12. And finally Ali, do you have any new projects coming up on the horizon?
    I’m currently writing my fourth novel which I am super excited about as it is set on Broadway, both in present day and in 1955 during the golden era of musicals. So not only am I getting to geek out and doing lots of incredible research (me to husband: ‘I really MUST go to New York on my own for a week and see lots of shows”) but I am also indulging my love of history in an era that I am completely fascinated by. Heaven!

Follow Ali Harris on Twitter Ali Harris for updates or check out her website at Ali Harris

The Last Days Of Rabbit Hayes By Anna McPartlin

The Last Days Of Rabbit Hayes‘The Last Days Of Rabbit Hayes’ is the latest book by Anna McPartlin.

Here is a truth that can’t be escaped: for Mia ‘Rabbit’ Hayes, life is coming to an end…Rabbit Hayes loves her life, ordinary as it is, and the extraordinary people in it. She loves her spirited daughter, Juliet; her colourful, unruly family; the only man in her big heart, Johnny Faye. But it turns out the world has other plans for Rabbit, and she’s OK with that. Because she has plans for the world too, and only a handful of days left to make them happen. Here is a truth that won’t be forgotten: this is a story about laughing through life’s surprises and finding the joy in every moment.

I met Anna McPartlin at a Penguin Ireland event a few years ago and I really warmed to her, I loved her sharp wit and her cynical view towards life. ‘The Last Days Of Rabbit Hayes’ was the first book that I read by her and as I thought when I read the synopsis of the story, I was heartbroken and in bits at the end.

The story starts with Rabbit being left at the hospice with her mother, Molly. After years of battling cancer, the illness has taken over her body and the hospice is there to make her last remaining days as comfortable as possible. The story is seen through the narrative of all the characters, Rabbit, her parents Molly and Jack, her 12 year old daughter Juliet, Rabbit’s brother and sister, Grace and Davy and Rabbit’s childhood best friend Majorie. Together, they all have to deal with the Rabbit’s impending death and the void that the bubbly and outspoken woman will leave behind as well as who will take over the duty of becoming Juliet’s guardian.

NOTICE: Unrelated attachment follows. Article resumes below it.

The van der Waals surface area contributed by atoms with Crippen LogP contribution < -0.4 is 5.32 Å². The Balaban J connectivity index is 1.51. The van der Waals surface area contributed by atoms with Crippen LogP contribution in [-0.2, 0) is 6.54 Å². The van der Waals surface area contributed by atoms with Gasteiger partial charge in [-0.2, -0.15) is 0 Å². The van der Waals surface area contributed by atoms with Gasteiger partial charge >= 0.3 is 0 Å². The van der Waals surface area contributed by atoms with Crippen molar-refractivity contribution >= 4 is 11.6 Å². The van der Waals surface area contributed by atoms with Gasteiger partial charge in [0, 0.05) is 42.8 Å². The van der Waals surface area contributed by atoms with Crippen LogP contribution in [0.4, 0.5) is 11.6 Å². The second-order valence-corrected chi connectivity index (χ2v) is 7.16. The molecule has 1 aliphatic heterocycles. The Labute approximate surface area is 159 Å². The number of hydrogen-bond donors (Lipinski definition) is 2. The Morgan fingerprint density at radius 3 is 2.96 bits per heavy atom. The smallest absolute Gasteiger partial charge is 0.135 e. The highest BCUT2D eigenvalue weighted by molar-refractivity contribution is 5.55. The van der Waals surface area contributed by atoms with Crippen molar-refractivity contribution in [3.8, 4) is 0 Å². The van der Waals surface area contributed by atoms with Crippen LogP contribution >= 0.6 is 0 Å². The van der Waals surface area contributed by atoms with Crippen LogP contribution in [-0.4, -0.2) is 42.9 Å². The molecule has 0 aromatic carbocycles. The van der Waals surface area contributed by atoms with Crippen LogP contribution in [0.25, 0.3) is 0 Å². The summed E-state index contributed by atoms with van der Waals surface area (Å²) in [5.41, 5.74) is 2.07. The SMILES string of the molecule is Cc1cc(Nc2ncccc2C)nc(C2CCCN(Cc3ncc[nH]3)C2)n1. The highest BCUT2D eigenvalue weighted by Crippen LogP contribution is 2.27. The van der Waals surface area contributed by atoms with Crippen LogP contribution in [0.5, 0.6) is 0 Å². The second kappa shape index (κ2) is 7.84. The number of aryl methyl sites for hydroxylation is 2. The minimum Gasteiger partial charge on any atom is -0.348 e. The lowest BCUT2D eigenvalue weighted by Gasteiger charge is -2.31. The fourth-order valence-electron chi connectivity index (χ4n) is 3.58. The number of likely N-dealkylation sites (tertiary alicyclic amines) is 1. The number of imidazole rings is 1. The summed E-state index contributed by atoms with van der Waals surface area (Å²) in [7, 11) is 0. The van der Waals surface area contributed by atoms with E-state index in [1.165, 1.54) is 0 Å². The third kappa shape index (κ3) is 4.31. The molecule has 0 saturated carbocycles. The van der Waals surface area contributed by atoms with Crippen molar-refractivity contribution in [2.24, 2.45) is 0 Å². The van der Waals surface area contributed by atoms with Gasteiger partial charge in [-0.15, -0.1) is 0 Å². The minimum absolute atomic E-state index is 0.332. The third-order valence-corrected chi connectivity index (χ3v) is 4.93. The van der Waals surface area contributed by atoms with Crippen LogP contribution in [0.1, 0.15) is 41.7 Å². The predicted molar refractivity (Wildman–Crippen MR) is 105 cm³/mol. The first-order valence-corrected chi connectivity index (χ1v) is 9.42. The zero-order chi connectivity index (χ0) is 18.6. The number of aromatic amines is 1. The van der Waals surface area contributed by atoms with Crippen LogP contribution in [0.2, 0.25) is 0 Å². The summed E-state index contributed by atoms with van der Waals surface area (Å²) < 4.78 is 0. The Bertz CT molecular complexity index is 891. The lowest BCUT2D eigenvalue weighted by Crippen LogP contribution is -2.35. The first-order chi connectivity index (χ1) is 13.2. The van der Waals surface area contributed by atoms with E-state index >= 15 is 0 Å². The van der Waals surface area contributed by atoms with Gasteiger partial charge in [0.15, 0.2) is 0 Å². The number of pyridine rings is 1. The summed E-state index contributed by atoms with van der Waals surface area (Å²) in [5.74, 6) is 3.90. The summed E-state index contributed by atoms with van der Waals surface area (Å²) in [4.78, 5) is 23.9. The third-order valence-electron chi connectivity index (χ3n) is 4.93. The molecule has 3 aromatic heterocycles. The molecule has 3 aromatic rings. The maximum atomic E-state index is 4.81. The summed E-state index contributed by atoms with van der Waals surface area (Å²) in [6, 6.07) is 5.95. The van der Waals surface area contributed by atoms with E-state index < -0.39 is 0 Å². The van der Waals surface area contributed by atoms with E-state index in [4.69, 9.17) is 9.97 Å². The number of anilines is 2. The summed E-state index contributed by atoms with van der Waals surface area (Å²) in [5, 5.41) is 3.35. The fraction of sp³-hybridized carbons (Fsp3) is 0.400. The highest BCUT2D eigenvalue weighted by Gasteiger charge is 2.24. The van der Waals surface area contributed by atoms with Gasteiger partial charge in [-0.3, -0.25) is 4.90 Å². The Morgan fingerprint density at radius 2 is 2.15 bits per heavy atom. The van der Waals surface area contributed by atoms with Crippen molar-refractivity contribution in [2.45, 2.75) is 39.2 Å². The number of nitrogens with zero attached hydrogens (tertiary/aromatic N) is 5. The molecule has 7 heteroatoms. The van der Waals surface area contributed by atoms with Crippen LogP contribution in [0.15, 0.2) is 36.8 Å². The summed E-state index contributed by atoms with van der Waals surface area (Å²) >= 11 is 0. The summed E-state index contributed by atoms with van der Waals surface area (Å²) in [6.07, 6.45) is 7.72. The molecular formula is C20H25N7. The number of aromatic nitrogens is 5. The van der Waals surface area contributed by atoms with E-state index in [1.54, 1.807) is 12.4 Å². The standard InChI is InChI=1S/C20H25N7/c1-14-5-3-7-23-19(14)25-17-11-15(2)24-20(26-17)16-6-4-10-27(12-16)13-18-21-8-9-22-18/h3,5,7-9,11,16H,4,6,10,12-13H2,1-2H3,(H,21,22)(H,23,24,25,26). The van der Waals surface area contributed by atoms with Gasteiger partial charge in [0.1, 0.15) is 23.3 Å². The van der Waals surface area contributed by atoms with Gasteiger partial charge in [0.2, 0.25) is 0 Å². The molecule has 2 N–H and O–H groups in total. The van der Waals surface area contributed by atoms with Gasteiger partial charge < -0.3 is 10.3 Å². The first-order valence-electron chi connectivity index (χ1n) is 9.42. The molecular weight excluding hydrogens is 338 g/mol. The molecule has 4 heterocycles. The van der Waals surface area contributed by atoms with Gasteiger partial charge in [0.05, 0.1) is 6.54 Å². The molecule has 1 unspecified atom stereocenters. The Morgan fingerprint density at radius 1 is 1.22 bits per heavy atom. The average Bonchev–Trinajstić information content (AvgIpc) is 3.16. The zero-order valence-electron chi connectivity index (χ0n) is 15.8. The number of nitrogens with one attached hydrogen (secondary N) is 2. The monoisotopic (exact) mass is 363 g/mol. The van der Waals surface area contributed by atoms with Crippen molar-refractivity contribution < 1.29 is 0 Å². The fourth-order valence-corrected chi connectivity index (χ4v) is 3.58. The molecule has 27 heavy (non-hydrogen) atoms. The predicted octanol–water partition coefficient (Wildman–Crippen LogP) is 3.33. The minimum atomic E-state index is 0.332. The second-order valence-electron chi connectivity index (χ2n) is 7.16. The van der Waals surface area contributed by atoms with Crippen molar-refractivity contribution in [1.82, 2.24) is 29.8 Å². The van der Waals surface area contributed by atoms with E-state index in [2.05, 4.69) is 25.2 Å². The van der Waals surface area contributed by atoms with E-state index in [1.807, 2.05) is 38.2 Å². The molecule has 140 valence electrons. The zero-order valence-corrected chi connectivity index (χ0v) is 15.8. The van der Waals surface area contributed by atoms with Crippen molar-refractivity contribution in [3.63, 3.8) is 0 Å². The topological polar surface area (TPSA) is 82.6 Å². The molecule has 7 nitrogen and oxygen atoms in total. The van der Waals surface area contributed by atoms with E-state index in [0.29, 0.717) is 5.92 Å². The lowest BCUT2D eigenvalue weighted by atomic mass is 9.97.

Each chapter contains perspectives of the various characters as they struggled with the realisation that they are about to loose someone who means the world to them. Molly and Jack refuse to give up on the Rabbit and Molly believes through her faith, they will find a cure for her and neither Jack or Molly can live with the thought that they outlive their daughter. Davy and Grace, Rabbit’s older siblings and they are amongst the people, who want to take on Juliet, but the 12 year old is unaware of the extent of her mothers illness, she thinks that she can care for Rabbit just like she did with previous times. A lovely inclusion in the story is the character Johnny, who was Davy’s best friend and was Rabbit’s first love. From a young age, she idolised the young musician and with the chapter he is featured in, we see Rabbit develop and mature from a gawky little girl into a strong and dynamic young woman who is admired by many.

This book is a heartbreaking story that will tug at the hardest of hearts, just as the title says, the book is indeed about the last days of Rabbit Hayes and as I got closer to the end, I found myself slowing down so I could enjoy the wit of the Hayes family as well prolong the sheer heartbreak that would be Rabbit’s death. Anna has been described as the female equivalent of Roddy Doyle and I could almost certainly agree with this statement, as with very sad moment there is a sharp witty comment there to soften the blow. One scene in particular that is quite tender, is when Rabbit asks for the family and her friend Majorie to be present so that she can talk about her funeral, this is a heartbreaking scene, as everyone has to face up to the fact that Rabbit will die soon, but in this sad scene, Anna has included funny dialogue and wit, that through the tears of it, I found myself giggling along.

Beautifully written from the very start, this book is an emotional roller-coaster story, filled with touching and poignant moments and the welcome inclusion of humour to lighten the dark scenes. ‘The Last Days Of Rabbit Hayes’ is a touching book about family love, treasuring each moment and I won’t forget it for a long time, I laughed, I cried and I fell in love with this book.

You can buy The Last Days of Rabbit Hayes from Amazon and is available to buy from good bookshops.